Political Ecologies of Carbon in Africa

Published on 22 April 2024

The last decade has seen a wave of forest carbon projects across the world, many in Africa. These have been a response to the pressing challenges of climate change mitigation. Conserving or enhancing forest carbon stocks is presented as a way both to reduce carbon emissions from deforestation and most importantly to offset emissions elsewhere. A range of
new market-based mechanisms have been put in place to facilitate a variety of offset arrangements through payments and trade in carbon credits. This is occurring through a variety of institutional arrangements; some, such as the Clean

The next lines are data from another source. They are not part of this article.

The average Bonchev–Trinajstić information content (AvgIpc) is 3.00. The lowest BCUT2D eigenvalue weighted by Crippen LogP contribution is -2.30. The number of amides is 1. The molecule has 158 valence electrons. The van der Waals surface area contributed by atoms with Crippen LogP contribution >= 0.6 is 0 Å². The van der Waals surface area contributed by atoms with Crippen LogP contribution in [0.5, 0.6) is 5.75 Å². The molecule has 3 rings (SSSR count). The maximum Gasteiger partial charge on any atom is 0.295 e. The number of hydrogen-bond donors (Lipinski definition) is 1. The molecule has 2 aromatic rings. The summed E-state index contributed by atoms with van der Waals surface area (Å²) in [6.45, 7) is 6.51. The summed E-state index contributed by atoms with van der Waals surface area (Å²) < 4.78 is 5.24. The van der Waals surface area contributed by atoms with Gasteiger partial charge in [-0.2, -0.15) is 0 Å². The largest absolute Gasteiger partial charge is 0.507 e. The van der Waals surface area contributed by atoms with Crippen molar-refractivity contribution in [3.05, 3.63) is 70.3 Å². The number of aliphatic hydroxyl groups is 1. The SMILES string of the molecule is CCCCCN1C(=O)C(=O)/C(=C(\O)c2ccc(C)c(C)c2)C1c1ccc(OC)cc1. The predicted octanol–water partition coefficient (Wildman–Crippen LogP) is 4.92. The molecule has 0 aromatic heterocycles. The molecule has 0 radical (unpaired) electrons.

Development Mechanism (CDM) and the Reduced Emissions from Deforestation and Degradation (UN-REDD and REDD-plus) process are formally linked with compliance mechanisms associated with international climate change negotiations and the Kyoto Protocol, while others are linked to voluntary carbon markets, regulated in different ways (see Arhin and
Atela, this book; Fong-Cisneros, 2012). A mass of literature is now asking how forest carbon projects are unfolding, how they might be most effectively geared to climate mitigation challenges and how forest users might benefit from them. This is an Accepted Manuscript of a book chapter published by Routledge in Carbon Conflicts and Forest Landscapes in Africa
in June 2015, available online:

Cite this publication

Leach, M. and Scoones, I. (2015) 'Political Ecologies of Carbon in Africa', in Carbon Conflicts and Forest Landscapes in Africa, Routledge

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